Campers enjoy the pool every summer. But once every four years, the Town has to fix a major leak.
At the end of June, the town pool was the busiest place in the community, as contractors and town employees worked together to slow a leak. Members of the work crew were impressed by the number of people trying to fix the problem.
The joint effort appeared to be successful. By mid-July, Town Supervisor Richard Randazzo reported that the leak was reduced to about half of what it was.
Pastor Julia Winward (center) shown at an ecumenical service with Rev. Tricia Calahan (left) and Rev. Suzanne Toro (right).
The sign read “Public Healing Service at 10 a.m. on Saturday.” It was now closer to 11, but the door was still open.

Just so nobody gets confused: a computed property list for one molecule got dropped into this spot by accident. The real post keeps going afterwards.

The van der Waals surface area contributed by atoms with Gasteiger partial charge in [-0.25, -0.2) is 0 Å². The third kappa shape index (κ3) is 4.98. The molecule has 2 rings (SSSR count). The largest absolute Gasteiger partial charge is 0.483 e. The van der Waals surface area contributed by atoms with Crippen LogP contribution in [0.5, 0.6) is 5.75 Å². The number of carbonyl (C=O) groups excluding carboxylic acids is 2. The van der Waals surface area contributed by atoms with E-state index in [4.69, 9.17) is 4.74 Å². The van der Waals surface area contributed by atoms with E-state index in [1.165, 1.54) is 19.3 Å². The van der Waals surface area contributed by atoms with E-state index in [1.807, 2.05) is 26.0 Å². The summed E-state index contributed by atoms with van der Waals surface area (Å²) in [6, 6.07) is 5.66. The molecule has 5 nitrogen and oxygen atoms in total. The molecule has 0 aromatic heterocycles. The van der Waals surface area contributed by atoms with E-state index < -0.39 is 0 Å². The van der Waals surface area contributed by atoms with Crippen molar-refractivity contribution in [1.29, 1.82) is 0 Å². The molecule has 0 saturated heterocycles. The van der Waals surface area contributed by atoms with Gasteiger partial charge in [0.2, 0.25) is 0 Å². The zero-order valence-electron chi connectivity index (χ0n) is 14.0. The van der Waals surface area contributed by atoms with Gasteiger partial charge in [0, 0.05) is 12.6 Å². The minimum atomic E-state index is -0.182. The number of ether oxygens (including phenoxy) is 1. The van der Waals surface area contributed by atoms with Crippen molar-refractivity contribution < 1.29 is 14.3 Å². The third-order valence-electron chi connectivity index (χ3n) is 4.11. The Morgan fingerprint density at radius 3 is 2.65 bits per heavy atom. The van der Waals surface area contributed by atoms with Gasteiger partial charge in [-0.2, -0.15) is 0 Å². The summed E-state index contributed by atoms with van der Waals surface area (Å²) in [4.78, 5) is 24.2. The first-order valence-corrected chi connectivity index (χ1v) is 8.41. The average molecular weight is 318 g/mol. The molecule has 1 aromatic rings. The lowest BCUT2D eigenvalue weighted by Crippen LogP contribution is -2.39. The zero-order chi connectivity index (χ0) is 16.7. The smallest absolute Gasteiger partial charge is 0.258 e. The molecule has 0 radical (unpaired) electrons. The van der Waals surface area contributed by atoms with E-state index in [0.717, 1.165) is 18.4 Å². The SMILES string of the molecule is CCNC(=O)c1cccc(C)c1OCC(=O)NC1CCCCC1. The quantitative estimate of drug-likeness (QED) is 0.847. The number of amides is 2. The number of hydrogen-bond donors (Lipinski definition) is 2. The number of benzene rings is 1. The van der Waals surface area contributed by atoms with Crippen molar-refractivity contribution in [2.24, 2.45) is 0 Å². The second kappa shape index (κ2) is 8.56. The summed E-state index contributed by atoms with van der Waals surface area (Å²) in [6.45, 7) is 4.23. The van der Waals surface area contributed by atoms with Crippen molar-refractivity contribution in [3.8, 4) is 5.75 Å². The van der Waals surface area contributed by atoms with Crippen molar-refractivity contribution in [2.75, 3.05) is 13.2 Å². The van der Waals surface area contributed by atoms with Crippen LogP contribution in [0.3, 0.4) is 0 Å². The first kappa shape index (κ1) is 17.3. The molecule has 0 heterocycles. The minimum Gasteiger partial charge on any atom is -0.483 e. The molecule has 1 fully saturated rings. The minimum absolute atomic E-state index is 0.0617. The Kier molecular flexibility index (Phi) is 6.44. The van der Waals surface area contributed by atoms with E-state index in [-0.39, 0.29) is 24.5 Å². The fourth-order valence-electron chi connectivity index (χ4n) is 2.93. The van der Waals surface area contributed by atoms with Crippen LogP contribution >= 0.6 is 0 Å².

Inside the Cornwall United Methodist Church a four-person praise team was belting out hymns. There were 15 worshipers in the pews. Most of them were women.
One of them stepped up to the pulpit when the music stopped. She offered her testimony, saying that she had learned many prayers as a child but until recently she didn’t know how to pray.
Photo by Ken Cashman
Cornwall’s 2016 grand marshals, Ed and Floranne Moulton, on the deck of their home in Cornwall-on-Hudson.
On Monday afternoon, Ed and Floranne Moulton will climb into the back seat of a friend’s convertible. They’ll wave to spectators on either side of the road, as the car cruises uphill from the Village to Chadeayne Circle.
The grand marshals for this year’s parade have been together for a long time. They met in biology class at SUNY New Paltz. She had been the valedictorian and a cheerleader at Walden. He had played baseball and football for Newburgh Free Academy, while singing tenor in the high school chorus.